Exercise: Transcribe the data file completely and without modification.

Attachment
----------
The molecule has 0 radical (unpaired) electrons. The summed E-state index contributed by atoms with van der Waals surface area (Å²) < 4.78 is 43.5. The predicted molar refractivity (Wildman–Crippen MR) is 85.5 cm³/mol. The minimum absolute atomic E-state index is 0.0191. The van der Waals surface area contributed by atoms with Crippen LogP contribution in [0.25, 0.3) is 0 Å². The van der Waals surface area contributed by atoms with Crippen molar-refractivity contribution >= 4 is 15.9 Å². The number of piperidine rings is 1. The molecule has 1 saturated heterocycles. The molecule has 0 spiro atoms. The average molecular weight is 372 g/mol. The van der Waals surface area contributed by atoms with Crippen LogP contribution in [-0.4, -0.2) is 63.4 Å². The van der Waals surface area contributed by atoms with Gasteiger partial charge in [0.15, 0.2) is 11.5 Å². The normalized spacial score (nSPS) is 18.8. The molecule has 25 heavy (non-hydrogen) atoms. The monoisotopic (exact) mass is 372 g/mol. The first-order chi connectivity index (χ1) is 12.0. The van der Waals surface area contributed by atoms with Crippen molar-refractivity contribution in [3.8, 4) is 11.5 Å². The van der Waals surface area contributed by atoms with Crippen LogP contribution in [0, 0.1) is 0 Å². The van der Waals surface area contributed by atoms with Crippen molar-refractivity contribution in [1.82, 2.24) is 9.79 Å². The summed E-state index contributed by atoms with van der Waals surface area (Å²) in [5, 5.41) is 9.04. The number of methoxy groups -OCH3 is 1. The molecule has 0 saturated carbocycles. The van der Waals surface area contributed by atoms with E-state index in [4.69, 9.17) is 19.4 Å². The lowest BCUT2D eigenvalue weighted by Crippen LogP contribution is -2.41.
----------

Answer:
The molecule has 0 radical (unpaired) electrons. The summed E-state index contributed by atoms with van der Waals surface area (Å²) < 4.78 is 43.5. The predicted molar refractivity (Wildman–Crippen MR) is 85.5 cm³/mol. The minimum absolute atomic E-state index is 0.0191. The van der Waals surface area contributed by atoms with Crippen LogP contribution in [0.25, 0.3) is 0 Å². The van der Waals surface area contributed by atoms with Crippen molar-refractivity contribution >= 4 is 15.9 Å². The number of piperidine rings is 1. The molecule has 1 saturated heterocycles. The molecule has 0 spiro atoms. The average molecular weight is 372 g/mol. The van der Waals surface area contributed by atoms with Crippen LogP contribution in [-0.4, -0.2) is 63.4 Å². The van der Waals surface area contributed by atoms with Gasteiger partial charge in [0.15, 0.2) is 11.5 Å². The normalized spacial score (nSPS) is 18.8. The molecule has 25 heavy (non-hydrogen) atoms. The monoisotopic (exact) mass is 372 g/mol. The first-order chi connectivity index (χ1) is 12.0. The van der Waals surface area contributed by atoms with Crippen molar-refractivity contribution in [3.8, 4) is 11.5 Å². The van der Waals surface area contributed by atoms with Crippen LogP contribution in [0, 0.1) is 0 Å². The van der Waals surface area contributed by atoms with Crippen molar-refractivity contribution in [1.82, 2.24) is 9.79 Å². The summed E-state index contributed by atoms with van der Waals surface area (Å²) in [5, 5.41) is 9.04. The number of methoxy groups -OCH3 is 1. The molecule has 0 saturated carbocycles. The van der Waals surface area contributed by atoms with E-state index in [4.69, 9.17) is 19.4 Å². The lowest BCUT2D eigenvalue weighted by Crippen LogP contribution is -2.41.